|World Trip Home||Post Nine|
After a week in Bordeaux we boarded the high speed TGV train and headed to Paris. We spent a week here in 1995 staying in a cheap hotel 20km south of the city in Versailles. This time we wanted to see what Paris was really like so we rented an apartment for 10 days in an interesting district called the Marais. This actually ended up costing less than the hotels we were looking at plus we had the ability to cook some of our own meals to save on costs. Most importantly, it allowed us to live like Parisians. -- Scott
|Americans in Paris|
Ah, Paris. Palate paradise!
We spent 10 days based in the Marais, a trendy, lively neighborhood with an eclectic mix of artists, gay culture, and an orthodox Jewish community. Three different metro lines were situated just minutes from our apartment, popping us to any museum or monument. From our rented apartment, we could walk to shops filled with golden, aromatic baguettes, rainbow displays of fruits and veggies, pungent cheeses, glistening meats, delicate pastries, and wine, wine, and more wine.Nearby restaurants served tasty Spanish tapas, perfumed Moroccan tajines and couscous, kosher falafel, hearty handmade pasta, plump bagels, and, of course, plenty of delicious French plonk to wash it down with. -- Karen
|Madness at the Louvre|
Paris has a visitor pass that allows unlimited entry into all the major museums for 5 days for about $35. This is great because you can just pop into a museum (bypassing the long lines to buy tickets), see what you want to see and leave without feeling like you had to see everything to justify the entrance price.
The Louvre has wonderful art but to try to see it all in one day is madness. Unfortunately, many people attempt the feat - often as part of a guided tour. Of course, the Mona Lisa is part of everyone's itinerary. I don't really understand why - to me it's a fairly unremarkable painting. If you don't know where Mona is, you don't need to ask, just follow the crowds. The people surrounding the painting look like paparazzi swarming a superstar. Flash bulbs pop while people hold their video cameras above their heads. It's quite a spectacle. This photo shows the crowds on their way to see Lisa. -- Scott
|City of Lights|
Strolling around Paris at night with all the bridges and major monuments lit up makes you believe that Paris is one of the most beautiful cities in the world. I was out walking one night and came upon this scene along the Seine. A band had set up with mics, amps and speakers and was entertaining the gathered crowd with very good renditions of Hendrix tunes. Notre Dame was illuminated in the background, the moon was overhead, and as the Wind Cried Mary, I was happy to be alive. -- Scott>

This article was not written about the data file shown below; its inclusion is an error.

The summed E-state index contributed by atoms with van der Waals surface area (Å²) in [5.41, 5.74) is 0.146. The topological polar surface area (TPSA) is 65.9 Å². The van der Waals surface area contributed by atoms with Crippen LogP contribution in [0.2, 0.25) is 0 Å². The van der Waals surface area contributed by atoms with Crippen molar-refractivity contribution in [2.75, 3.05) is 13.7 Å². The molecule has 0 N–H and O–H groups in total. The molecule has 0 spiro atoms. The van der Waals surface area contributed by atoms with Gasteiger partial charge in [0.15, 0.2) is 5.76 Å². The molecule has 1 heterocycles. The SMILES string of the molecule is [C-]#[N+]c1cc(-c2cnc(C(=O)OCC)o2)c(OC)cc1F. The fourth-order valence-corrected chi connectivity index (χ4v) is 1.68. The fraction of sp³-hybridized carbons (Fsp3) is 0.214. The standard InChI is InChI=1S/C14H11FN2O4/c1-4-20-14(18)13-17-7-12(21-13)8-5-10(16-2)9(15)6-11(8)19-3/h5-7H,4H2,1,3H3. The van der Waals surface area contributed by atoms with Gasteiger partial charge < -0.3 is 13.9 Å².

This clock is one of many reminders that the Musee d'Orsay building was once a train station. Today, the only lines coming through are queues of tourists wrapped the block, waiting for hours to get a glimpse of the world's finest and most comprehensive collection of Impressionist paintings. This museum contains room after room of works by Monet, Van Gogh, Degas, Gauguin, Toulouse-Latrec, and more.
In their day, paintings like Vincent's Van Gogh's Starry Night, Monet's Garden at Giverny, or Renoir's Danse a la Ville were considered scandalous. Today, these images adorn mouse pads, t-shirts, and coffee mugs. Hard to believe they could offend as deeply as modern-day art-world shockers such as the painting of the Virgin Mary smeared with dung, or a cow split in half and pickled in formaldehyde.My favorite works here, however, are the neoclassical paintings and the Art Nouveau and Art Deco furniture, glass, and pottery. This is functional sculpture, art people once enjoyed with their eyes and heart, yet used in their everyday life, too. -- Karen
|Pillars of Justice|
I took these shots of support pillars in the basement of the prison where Marie Antoinette was held before being guillotined. She was a spoiled brat, but just about all the royalty were back then. Her main crime was perhaps being in the wrong place at the wrong time. Interestingly, she supposedly lived her final days in a defiant calm grace that impressed her prison guards. These pillar supports where probably the last she saw of her prison before she was marched out to meet her fate. -- Scott
|Le Tour Eiffel|
I took this shot of the Eiffel tower near the Place de la Concorde at the start of the Champs-Elysées. The obelisk in the photo was a gift to France by the viceroy of Egypt. It's 2,300 years old and is 23 meters high. The Eiffel Tower is 300 meters high and was built to celebrate the centennial of the French Revolution. I don't know anything about the cool lamp in the foreground. We were in Paris for Bastille Day this year to watch the tower turn 112. Remember these facts. There will be a quiz at the end of this post. -- Scott
Scott & Karen Semyan